After centuries of fairy tales, most people are familiar with the workings of fortune-telling mirrors, enchanted frogs, and masked balls. They know to be wary if grandmother looks a little hairier than usual, and to check under the mattress for stray peas if they're having trouble sleeping.
But just because everyone knows that Cinderella gets the guy in the end, and that Sleeping Beauty awakens, doesn't mean they are tired of hearing the tales. At least that's what Hollywood, book publishers, and playwrights all hope.
This year alone, at least two versions of Cinderella are hitting the big screen, including "Ella Enchanted," opening Friday, and "A Cinderella Story," with Hilary Duff, in July. Next month the animated "Shrek 2" arrives, and later in the year expect the story of the brothers Grimm, who popularized fairy tales two centuries ago. Fairy-tale plays aimed at children - and some just at adults - are easy to come by in New York this spring, offering a new take on the tale of the frog king and musings about the nature of evil.
Contemporary writers like to tinker with the classics in much the same way the brothers Grimm did. More than just adding cellphones or shopping malls, many imbue the tales with a modern sensibility: What if the frog were kissed and the girl turned into a frog, too? What if Hansel and Gretel
wanted revenge on their parents? What if Cinderella weren't so passive?
They're not likely to turn off audiences, since they're building on a genre that has been with people from childhood - one that forges a common language.
"This is our cultural legacy," says Maria Tatar, who teaches a course in fairy tales, children's literature, and the culture of childhood at Harvard University in Cambridge, Mass. "We haven't all read Hamlet, but we all know immediately what Little Red Riding Hood is about."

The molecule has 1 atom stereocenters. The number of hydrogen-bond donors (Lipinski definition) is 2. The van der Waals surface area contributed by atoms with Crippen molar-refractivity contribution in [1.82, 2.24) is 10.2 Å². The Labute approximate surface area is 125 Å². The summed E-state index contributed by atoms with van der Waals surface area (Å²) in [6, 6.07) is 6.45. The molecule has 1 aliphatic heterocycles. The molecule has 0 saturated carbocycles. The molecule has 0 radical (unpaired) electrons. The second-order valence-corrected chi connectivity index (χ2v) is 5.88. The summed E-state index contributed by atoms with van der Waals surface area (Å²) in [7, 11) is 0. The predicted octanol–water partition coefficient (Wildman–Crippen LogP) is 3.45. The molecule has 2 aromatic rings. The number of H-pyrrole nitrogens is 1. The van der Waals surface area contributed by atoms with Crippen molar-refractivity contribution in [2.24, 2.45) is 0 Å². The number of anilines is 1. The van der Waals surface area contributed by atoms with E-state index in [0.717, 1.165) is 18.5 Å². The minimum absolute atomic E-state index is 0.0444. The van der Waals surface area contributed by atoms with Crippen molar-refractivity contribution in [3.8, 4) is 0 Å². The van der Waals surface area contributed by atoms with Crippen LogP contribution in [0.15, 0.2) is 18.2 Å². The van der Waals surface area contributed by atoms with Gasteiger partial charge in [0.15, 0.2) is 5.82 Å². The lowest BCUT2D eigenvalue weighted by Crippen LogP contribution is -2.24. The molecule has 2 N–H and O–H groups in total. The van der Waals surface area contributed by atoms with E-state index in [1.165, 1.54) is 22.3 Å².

Today, the influence of fairy tales is found in everything from TV commercials to artwork, and is particularly noticeable in movies and books. Fairy-tale scholar Jack Zipes counted at least 100 different Cinderella-type stories published in the three-year period leading up to 2002, ranging from picture books to novels for adults. "All of these are attempts to present alternatives to this basic schema: What does a girl do when her mother dies?" he says.
Despite their centuries-old roots, fairy tales deal with issues that people still grapple with, says Professor Zipes, who teaches at the University of Minnesota. Cinderella is about blended families - and survival. And most tales deal with gender or class conflict. "Even though the language is metaphorical, people grasp immediately what these basic conditions are that we have to confront daily and never seem to overcome in any way," he says.
Often there are battles between good and evil, which can be easier to handle in a tale. And, as Professor Tatar notes, there's something satisfying about seeing the oppressors dealt with in the end. (Anyone who's seen the wicked stepmother in "Ever After" - played by Anjelica Huston - get her comeuppance can relate.)